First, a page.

(As a caveat – don’t do something stupid like buy a $1,000 machine on a company credit card. Or watch Netflix at work. I’m talking about working on things that have a legitimate business purpose.)
When you ask a manager for permission, there are many things that can happen:
- A deliverable is coming up, so you need to work on your normal work
- The manager doesn’t understand the tool, so rejects the idea… even though you KNOW it would improve efficiency
- You can spend 1% of your time on it, and no more
- He or she may… just MAY… say yes
Why risk getting rejected?
Here’s the deal – when you are hired as a software engineer, you most likely know more about software than your boss. (Not always the case, but it’s quite common.) So when decisions need to be made about software, you are going to have more expertise than your manager.
Be proactive and just work on it every now and then with your normal work. I’m not saying to work extra, but to work on it instead of working on your normal stuff 100% of the time. Be smart about it – don’t push a deliverable out a lot because of it. This is why it’s important to not be always working at 100% or more of your capacity.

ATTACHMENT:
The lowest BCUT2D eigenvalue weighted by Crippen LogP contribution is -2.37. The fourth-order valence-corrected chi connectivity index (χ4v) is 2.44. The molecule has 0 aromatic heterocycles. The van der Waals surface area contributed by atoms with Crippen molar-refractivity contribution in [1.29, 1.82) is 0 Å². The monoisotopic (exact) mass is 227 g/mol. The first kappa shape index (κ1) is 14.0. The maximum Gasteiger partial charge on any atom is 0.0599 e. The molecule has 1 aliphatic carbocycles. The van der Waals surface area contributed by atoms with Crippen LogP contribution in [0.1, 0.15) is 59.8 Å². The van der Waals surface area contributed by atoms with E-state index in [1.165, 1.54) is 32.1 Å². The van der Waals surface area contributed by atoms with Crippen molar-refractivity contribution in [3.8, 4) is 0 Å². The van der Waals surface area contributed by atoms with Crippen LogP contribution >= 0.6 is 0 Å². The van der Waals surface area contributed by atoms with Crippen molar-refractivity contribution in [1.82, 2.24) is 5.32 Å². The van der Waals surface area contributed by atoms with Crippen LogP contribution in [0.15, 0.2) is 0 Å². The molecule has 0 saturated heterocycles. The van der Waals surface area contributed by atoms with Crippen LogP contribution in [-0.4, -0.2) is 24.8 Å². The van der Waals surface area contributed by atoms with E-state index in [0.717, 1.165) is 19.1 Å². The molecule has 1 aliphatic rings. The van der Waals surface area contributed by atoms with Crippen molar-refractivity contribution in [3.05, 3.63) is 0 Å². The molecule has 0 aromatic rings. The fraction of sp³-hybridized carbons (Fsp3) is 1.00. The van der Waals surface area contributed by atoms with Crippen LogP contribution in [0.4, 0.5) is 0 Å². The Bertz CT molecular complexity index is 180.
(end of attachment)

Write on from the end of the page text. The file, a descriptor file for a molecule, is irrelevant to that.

Being proactive has helped me achieve a lot of success in my life. The most successful people don’t let life happen to them; they take control of their lives.
This has applications for both automation and for every part of our life.
Pay attention to the questions you ask and the way you talk. If you ever hear yourself saying “I can’t” or “I have to”, change that phrasing. Instead of “I have to”, say “I choose to”. Perhaps instead of “I can’t”, say “I can’t right now” or “I will in a day”.
Want help becoming more proactive? Send me an email (tim [at] developerautomation.com) or leave a comment!